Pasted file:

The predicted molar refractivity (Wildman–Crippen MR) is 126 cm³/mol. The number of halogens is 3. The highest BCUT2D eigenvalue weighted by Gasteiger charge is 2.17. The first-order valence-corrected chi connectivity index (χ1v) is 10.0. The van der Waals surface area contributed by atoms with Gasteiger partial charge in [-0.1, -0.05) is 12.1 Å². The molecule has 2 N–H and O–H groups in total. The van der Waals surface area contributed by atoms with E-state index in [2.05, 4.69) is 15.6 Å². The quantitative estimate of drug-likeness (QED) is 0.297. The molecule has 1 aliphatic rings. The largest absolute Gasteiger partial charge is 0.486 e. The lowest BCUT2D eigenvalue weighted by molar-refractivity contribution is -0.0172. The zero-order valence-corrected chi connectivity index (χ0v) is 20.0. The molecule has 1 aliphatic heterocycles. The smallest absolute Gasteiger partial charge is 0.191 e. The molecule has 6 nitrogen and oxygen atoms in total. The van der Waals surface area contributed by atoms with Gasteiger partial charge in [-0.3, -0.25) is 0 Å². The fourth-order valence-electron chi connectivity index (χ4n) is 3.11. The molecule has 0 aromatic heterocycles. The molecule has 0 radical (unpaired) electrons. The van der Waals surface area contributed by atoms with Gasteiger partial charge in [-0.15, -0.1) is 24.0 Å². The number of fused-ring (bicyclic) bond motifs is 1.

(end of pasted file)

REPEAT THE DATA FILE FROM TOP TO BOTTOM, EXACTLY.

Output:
The predicted molar refractivity (Wildman–Crippen MR) is 126 cm³/mol. The number of halogens is 3. The highest BCUT2D eigenvalue weighted by Gasteiger charge is 2.17. The first-order valence-corrected chi connectivity index (χ1v) is 10.0. The van der Waals surface area contributed by atoms with Gasteiger partial charge in [-0.1, -0.05) is 12.1 Å². The molecule has 2 N–H and O–H groups in total. The van der Waals surface area contributed by atoms with E-state index in [2.05, 4.69) is 15.6 Å². The quantitative estimate of drug-likeness (QED) is 0.297. The molecule has 1 aliphatic rings. The largest absolute Gasteiger partial charge is 0.486 e. The lowest BCUT2D eigenvalue weighted by molar-refractivity contribution is -0.0172. The zero-order valence-corrected chi connectivity index (χ0v) is 20.0. The molecule has 1 aliphatic heterocycles. The smallest absolute Gasteiger partial charge is 0.191 e. The molecule has 6 nitrogen and oxygen atoms in total. The van der Waals surface area contributed by atoms with Gasteiger partial charge in [-0.3, -0.25) is 0 Å². The fourth-order valence-electron chi connectivity index (χ4n) is 3.11. The molecule has 0 aromatic heterocycles. The molecule has 0 radical (unpaired) electrons. The van der Waals surface area contributed by atoms with Gasteiger partial charge in [-0.15, -0.1) is 24.0 Å². The number of fused-ring (bicyclic) bond motifs is 1.